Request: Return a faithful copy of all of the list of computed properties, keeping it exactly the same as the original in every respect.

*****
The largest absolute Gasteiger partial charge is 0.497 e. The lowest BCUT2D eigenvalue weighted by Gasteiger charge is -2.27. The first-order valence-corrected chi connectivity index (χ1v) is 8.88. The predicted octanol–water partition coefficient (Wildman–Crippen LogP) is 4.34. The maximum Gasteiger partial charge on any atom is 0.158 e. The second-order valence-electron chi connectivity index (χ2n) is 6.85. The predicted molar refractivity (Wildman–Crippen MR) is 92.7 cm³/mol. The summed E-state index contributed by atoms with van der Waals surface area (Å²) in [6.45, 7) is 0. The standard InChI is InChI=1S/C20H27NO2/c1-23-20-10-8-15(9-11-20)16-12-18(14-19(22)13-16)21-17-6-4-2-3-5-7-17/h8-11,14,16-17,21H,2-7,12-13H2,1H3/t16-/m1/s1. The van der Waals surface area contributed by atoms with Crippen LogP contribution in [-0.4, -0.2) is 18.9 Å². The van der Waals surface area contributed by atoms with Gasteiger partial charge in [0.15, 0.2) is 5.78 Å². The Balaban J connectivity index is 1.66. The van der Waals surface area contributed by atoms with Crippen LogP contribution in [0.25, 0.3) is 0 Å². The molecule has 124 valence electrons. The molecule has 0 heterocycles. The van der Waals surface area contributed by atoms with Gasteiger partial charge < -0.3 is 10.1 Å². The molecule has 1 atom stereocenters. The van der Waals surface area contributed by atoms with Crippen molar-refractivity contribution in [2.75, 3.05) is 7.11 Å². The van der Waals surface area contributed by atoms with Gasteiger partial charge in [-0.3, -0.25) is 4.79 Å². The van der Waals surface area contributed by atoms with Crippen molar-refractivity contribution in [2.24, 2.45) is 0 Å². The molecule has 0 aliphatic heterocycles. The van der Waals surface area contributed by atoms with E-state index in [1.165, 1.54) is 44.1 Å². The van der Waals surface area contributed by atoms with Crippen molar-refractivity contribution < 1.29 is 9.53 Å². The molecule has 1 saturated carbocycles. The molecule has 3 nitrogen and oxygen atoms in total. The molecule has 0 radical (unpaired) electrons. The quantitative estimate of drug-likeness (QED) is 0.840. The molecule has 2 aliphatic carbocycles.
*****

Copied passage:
The largest absolute Gasteiger partial charge is 0.497 e. The lowest BCUT2D eigenvalue weighted by Gasteiger charge is -2.27. The first-order valence-corrected chi connectivity index (χ1v) is 8.88. The predicted octanol–water partition coefficient (Wildman–Crippen LogP) is 4.34. The maximum Gasteiger partial charge on any atom is 0.158 e. The second-order valence-electron chi connectivity index (χ2n) is 6.85. The predicted molar refractivity (Wildman–Crippen MR) is 92.7 cm³/mol. The summed E-state index contributed by atoms with van der Waals surface area (Å²) in [6.45, 7) is 0. The standard InChI is InChI=1S/C20H27NO2/c1-23-20-10-8-15(9-11-20)16-12-18(14-19(22)13-16)21-17-6-4-2-3-5-7-17/h8-11,14,16-17,21H,2-7,12-13H2,1H3/t16-/m1/s1. The van der Waals surface area contributed by atoms with Crippen LogP contribution in [-0.4, -0.2) is 18.9 Å². The van der Waals surface area contributed by atoms with Gasteiger partial charge in [0.15, 0.2) is 5.78 Å². The Balaban J connectivity index is 1.66. The van der Waals surface area contributed by atoms with Crippen LogP contribution in [0.25, 0.3) is 0 Å². The molecule has 124 valence electrons. The molecule has 0 heterocycles. The van der Waals surface area contributed by atoms with Gasteiger partial charge < -0.3 is 10.1 Å². The molecule has 1 atom stereocenters. The van der Waals surface area contributed by atoms with Crippen molar-refractivity contribution in [2.75, 3.05) is 7.11 Å². The van der Waals surface area contributed by atoms with Gasteiger partial charge in [-0.3, -0.25) is 4.79 Å². The van der Waals surface area contributed by atoms with Crippen molar-refractivity contribution in [2.24, 2.45) is 0 Å². The molecule has 0 aliphatic heterocycles. The van der Waals surface area contributed by atoms with E-state index in [1.165, 1.54) is 44.1 Å². The van der Waals surface area contributed by atoms with Crippen molar-refractivity contribution < 1.29 is 9.53 Å². The molecule has 1 saturated carbocycles. The molecule has 3 nitrogen and oxygen atoms in total. The molecule has 0 radical (unpaired) electrons. The quantitative estimate of drug-likeness (QED) is 0.840. The molecule has 2 aliphatic carbocycles.